The marketing world is known for descriptive jargon, and while not all of it is particularly meaningful, there are some phrases like “winning the last three feet” that convey a concept that can make or break your pet brand’s success.
For direct-to-consumer pet brands, this concept of the last three feet is absolutely vital to capturing retail sales.
What Does it Mean to Win the Last Three Feet?
You’re meandering the aisles of your local mega retailer, or maybe a local pet store. You take a look at your shopping list and notice you need dog food. You check along the aisles for the “Dog Food” sign and head that way. When you get to the mouth of the aisle you see a veritable rainbow of options, in a variety of sizes. You walk a few steps in and turn to look at the available products. You’re three feet away.
Winning the last three feet, means being able to capture the purchase decision as your consumer stands in the aisle evaluating their options.
What it Takes to Win the Last Three Feet
While there are many factors to consider when crafting your pet’s brand strategy to win the last three feet, capture consumer attention and convert them to purchase your product, these three necessities are the best place to start.
Can your consumer read the most important information about your product from three feet away? The answer to this question may vary depending which consumers you refer to.
Your primary millennial audience may be able to read your differentiators in a size 16 font from three feet away, but what about the audience segment that’s over sixty and dealing with rapidly declining vision? What may appear crystal clear to a 31-year-old dog mom, could be entirely illegible to a massive portion of your target consumers.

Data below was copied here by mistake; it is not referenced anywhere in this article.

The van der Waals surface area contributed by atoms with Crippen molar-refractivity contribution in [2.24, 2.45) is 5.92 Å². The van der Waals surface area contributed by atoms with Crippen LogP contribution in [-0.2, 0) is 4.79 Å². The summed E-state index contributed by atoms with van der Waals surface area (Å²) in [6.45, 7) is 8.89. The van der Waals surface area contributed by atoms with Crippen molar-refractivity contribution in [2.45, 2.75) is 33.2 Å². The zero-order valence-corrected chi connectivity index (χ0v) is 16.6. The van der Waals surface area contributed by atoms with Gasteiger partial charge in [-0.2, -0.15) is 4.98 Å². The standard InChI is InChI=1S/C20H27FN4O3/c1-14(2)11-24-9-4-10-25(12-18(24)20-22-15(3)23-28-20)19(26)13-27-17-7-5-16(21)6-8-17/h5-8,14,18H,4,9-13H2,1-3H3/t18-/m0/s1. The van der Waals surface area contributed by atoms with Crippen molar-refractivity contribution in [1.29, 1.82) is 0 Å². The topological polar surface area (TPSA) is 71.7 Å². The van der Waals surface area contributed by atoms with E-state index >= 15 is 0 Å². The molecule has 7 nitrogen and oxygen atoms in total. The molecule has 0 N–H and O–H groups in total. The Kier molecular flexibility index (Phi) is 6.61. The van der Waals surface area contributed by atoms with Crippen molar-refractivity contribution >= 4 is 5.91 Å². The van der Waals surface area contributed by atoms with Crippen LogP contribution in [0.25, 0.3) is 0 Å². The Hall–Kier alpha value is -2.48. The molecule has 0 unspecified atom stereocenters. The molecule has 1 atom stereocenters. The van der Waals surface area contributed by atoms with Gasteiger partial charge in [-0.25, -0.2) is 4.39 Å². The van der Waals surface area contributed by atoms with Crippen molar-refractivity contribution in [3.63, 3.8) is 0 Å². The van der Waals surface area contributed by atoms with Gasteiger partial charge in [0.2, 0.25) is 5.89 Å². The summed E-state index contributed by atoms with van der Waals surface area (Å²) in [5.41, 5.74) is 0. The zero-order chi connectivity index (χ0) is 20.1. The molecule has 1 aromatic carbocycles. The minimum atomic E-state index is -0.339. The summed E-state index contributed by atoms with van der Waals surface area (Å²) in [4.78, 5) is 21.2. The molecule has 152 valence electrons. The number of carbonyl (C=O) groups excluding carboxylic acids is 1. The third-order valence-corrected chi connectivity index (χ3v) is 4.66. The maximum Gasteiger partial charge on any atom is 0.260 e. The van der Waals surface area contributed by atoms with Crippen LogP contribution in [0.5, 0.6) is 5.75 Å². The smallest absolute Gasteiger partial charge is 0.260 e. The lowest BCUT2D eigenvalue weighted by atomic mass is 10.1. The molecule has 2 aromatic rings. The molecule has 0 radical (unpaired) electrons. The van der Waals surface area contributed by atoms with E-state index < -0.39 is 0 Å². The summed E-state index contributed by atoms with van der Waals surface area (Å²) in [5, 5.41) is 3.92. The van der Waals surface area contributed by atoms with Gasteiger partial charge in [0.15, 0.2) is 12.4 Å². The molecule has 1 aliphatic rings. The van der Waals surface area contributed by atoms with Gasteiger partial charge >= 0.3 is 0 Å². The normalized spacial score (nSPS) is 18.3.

Though it’s a seemingly common-sense concept – many brands overlook this step. One brand that does an excellent job of ensuring readability in the aisle is Natural Balance. Their pet food formulas have large fonts with easy-to-read differentiators that most people can read from three feet away, or even more.
Before consumers even glance through product differentiators, they’ll automatically gravitate to whichever product design intrigues them the most. This is not always the most vibrant or busy option – sometimes it’s the refreshingly simple, clean design that draws the most attention.
With bold color-block designs in shades of purple and red and endearingly imperfect fonts, Stella and Chewy’s does an excellent job of standing out in pet food aisles dominated by shades of brown, blue and green.
Focusing on features and functionality may seem like the right move, but those aren’t likely to encourage shoppers over the purchase barrier the way an emotional differentiator will.
Do you buy your phone because it has 64 GB of space, or because it’s the easiest one to use and will improve your daily mobile experience? Most likely, your response is the latter, because while features and functionality are great – it’s the improvement to your lifestyle that you’re really looking for.
In the same sense, a pet parent is more likely to purchase a pet product when they perceive it to have a benefit to their pet’s lifestyle and wellbeing – not because it has 1 gram more of pea protein per serving than its competitor.
Zesty Paws takes it one step further by naming their products after their lifestyle benefits – like their Mobility Bites, Aller-Immune Bites and Cranberry Bladder Bites. Without reading further into the product messaging, consumers can already tell what the benefit of each supplement will be for their pet.
Ensuring your branding nails these three essentials can help you convert consumers in the aisle and win the last three feet of the purchase journey.
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